If you have any thoughts at all about making chilaquiles yourself, be sure to fry your own tortillas. This is not something you want to make with chips out of a bag. I calculate three traditional corn tortillas per person. They can be cut into square pieces (imagine a tortilla cut twice on each axis, checkerboard style) or into strips. Leave them out on a baking sheet overnight to dry, or put them in a 200-degree oven for an hour.

The tortilla pieces can be fried in oil--about 1/2-inch deep--in a skillet, or in a deep fryer, which is what we did.

My basic red sauce, enough for about 10 people, is as follows:

3 tablespoons lard or vegetable oil
1/2 white onion, roughly chopped
2 cloves garlic, chopped fine
1 28-ounce can diced tomatoes, with juice
2 small chipotle chilies in adobo, seeds removed, chopped fine
1/2 cup chicken stock or broth
2 teaspoons dried epazote (or substitute 1 teaspoon dried oregano, preferably Mexican)
¼ teaspoon ground cumin
1 bay leaf
salt to taste

In a saucepan over medium-low heat, sweat the onion and garlic in 1 tablespoon lard until onion is soft, about 10 minutes. Add remaining ingredients except salt and bring almost to a boil. Reduce heat, cover, and simmer gently 1 hour. Remove from heat.

Remove bay leaf. Process sauce in a blender until smooth. Over moderately high heat, heat 2 tablespoons lard or vegetable oil in a heavy skillet. Pour in sauce. Cook vigorously until thick, about 5 minutes. Season with salt as needed. Remove from heat and reserve.

Mexico has a tradition of finishing sauces by frying them in oil. You might wonder why, but this does bind the sauce nicely and results in a more rustic texture and flavor.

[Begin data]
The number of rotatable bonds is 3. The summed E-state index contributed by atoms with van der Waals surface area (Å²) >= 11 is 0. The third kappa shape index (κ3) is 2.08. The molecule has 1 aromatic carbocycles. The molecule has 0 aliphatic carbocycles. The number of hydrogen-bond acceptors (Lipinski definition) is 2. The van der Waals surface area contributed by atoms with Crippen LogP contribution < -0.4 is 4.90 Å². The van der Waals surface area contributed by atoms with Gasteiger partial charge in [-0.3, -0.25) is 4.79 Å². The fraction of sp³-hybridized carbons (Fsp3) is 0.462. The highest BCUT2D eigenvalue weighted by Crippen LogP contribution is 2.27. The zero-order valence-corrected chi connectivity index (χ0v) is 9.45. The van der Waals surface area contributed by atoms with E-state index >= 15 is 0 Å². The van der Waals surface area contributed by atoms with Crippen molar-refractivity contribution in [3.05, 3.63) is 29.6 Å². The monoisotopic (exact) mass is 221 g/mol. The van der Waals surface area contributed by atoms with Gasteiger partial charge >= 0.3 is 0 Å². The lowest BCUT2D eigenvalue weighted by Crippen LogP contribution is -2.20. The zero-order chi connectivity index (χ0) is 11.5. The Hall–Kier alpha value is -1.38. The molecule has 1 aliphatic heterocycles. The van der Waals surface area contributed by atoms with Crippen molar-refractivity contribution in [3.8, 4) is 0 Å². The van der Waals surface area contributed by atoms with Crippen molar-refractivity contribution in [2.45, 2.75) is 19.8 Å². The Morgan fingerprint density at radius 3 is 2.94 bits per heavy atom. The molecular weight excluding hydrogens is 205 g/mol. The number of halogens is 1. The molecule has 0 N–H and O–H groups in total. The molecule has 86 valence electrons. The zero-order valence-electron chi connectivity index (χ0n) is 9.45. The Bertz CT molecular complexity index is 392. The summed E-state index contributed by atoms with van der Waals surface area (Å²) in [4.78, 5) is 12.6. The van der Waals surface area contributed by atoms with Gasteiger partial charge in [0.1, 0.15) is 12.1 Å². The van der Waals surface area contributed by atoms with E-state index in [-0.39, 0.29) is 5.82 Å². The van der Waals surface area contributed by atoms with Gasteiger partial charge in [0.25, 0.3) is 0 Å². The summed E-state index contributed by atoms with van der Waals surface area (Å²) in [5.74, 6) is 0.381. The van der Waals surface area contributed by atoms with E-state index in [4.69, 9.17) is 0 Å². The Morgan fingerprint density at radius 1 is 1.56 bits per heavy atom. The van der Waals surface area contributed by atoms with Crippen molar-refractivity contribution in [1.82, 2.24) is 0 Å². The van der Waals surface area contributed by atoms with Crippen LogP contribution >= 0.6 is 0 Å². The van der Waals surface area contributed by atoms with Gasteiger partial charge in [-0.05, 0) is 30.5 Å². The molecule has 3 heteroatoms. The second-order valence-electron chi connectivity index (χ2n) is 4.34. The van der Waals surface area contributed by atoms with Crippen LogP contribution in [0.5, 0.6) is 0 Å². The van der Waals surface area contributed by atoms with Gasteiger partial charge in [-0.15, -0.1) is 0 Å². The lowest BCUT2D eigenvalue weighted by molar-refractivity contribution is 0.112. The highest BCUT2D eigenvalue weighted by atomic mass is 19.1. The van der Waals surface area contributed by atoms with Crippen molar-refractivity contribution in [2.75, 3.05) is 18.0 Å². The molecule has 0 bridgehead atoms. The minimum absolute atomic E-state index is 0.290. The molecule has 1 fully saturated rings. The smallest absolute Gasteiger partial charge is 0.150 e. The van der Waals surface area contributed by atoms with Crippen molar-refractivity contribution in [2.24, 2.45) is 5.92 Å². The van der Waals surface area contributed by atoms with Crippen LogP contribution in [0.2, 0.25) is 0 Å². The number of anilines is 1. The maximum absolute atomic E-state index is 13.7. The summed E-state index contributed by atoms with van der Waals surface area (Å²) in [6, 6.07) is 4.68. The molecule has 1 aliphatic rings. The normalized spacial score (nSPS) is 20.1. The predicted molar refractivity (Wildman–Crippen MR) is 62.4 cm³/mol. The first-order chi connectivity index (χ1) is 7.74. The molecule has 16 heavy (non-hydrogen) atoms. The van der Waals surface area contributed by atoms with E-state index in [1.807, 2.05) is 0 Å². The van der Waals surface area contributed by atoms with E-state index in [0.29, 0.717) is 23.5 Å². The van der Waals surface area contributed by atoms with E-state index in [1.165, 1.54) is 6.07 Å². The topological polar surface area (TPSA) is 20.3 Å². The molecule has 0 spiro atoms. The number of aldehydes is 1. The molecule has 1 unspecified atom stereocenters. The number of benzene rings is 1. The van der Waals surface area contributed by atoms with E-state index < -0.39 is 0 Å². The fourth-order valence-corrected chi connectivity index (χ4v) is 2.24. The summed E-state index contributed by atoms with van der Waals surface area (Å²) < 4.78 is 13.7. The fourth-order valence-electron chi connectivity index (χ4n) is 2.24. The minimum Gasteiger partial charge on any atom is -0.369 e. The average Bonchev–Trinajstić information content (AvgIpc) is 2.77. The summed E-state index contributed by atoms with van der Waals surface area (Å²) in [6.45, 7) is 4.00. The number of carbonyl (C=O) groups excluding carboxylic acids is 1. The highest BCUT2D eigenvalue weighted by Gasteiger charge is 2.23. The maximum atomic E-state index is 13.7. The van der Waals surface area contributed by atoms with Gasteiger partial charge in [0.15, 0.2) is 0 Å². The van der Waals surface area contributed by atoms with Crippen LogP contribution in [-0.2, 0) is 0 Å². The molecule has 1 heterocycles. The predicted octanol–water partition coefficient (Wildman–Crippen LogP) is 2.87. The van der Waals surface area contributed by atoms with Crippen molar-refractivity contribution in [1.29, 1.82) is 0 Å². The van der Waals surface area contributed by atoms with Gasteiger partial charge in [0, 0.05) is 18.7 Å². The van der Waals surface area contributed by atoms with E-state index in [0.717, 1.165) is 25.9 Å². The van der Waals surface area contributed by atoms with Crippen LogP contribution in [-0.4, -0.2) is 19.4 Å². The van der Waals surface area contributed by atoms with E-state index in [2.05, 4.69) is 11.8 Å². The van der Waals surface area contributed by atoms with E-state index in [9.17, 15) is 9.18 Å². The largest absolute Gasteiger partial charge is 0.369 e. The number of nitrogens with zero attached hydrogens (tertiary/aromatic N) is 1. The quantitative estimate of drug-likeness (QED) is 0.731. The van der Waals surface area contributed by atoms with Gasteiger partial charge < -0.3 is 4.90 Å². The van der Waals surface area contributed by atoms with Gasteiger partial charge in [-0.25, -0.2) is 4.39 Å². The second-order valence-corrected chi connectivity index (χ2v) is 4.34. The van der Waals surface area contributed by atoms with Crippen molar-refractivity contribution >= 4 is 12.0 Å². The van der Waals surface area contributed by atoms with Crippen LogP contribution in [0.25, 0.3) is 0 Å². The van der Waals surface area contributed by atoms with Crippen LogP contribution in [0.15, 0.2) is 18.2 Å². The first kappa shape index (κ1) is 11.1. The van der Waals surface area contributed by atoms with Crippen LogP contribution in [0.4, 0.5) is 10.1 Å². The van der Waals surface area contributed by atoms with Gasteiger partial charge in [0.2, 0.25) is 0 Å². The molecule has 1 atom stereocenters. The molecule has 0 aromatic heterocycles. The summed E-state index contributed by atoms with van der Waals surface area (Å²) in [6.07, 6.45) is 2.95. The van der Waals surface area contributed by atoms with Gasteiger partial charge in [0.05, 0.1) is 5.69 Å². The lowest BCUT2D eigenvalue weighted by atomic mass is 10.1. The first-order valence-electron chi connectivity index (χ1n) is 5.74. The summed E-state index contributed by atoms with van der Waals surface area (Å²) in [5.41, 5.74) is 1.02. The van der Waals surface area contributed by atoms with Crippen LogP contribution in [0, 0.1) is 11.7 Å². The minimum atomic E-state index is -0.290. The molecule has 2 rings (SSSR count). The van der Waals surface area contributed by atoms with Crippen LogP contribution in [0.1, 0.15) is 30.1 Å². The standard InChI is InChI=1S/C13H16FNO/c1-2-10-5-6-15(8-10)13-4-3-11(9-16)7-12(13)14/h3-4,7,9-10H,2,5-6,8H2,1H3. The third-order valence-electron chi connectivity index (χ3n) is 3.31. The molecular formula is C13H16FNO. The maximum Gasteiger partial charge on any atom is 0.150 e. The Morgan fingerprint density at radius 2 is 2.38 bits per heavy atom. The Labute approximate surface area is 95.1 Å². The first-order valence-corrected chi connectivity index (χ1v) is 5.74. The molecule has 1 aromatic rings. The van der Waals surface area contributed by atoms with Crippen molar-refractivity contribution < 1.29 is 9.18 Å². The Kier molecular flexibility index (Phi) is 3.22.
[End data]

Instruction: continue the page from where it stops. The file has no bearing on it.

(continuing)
To serve the chilaquiles, have the sauce nearby. Ladle a cup or two into a hot skillet, then add just enough fried tortillas so that they are all coated in the sauce. Stir and cook just a minute: the chips will begin to soften. Turn them out into a serving bowl, throw in a handful of grated queso fresco and dress with crema. Some cilantro leaves make the best garnish.

Some people like chorizo sausage with their chilaquiles. But really, what this meal is all about is the wonderful muddle of chips, sauce, cheese and cream. This is peasant food elevated to the sublime.

Note: Queso fresco--or fresh cheese--and crema--a runny style of sour cream--are readily available at Latin markets.


Classic cook said...

This sounds great (and neat blog, too!). Could you say more about "finishing sauces by frying them in oil." For some reason that confuses and intrigues me at the same time. Thanks!

Ed Bruske said...

The Mexicans have a wide range of sauces--uncooked and cooked. Sometimes they've been liquifide into something that resembles what we call a "sauce," and sometimes they are fresher and chunkier, or what we usually call "salsa." Some of the cooked sauces are finished by frying in a skillet. I checked all of my Rick Bayless and Diana Kennedy references and could not find an explanation for this. One the sauce has been assembled and in some cases strained to remove pieces of skin and seeds from chilies, it is poured into a pan with hot lard or vegetable oil, hot enough that the sauce sizzles. It should then settle into a slow boil and is cooked for about five minutes, stirring frequently, until it has thickened and often changed slighty in color. The frying helps pull the sauce together, deepen the flavor and give a more unctuous mouthfeel.

Classic cook said...

Thanks for the explanation, I may try it.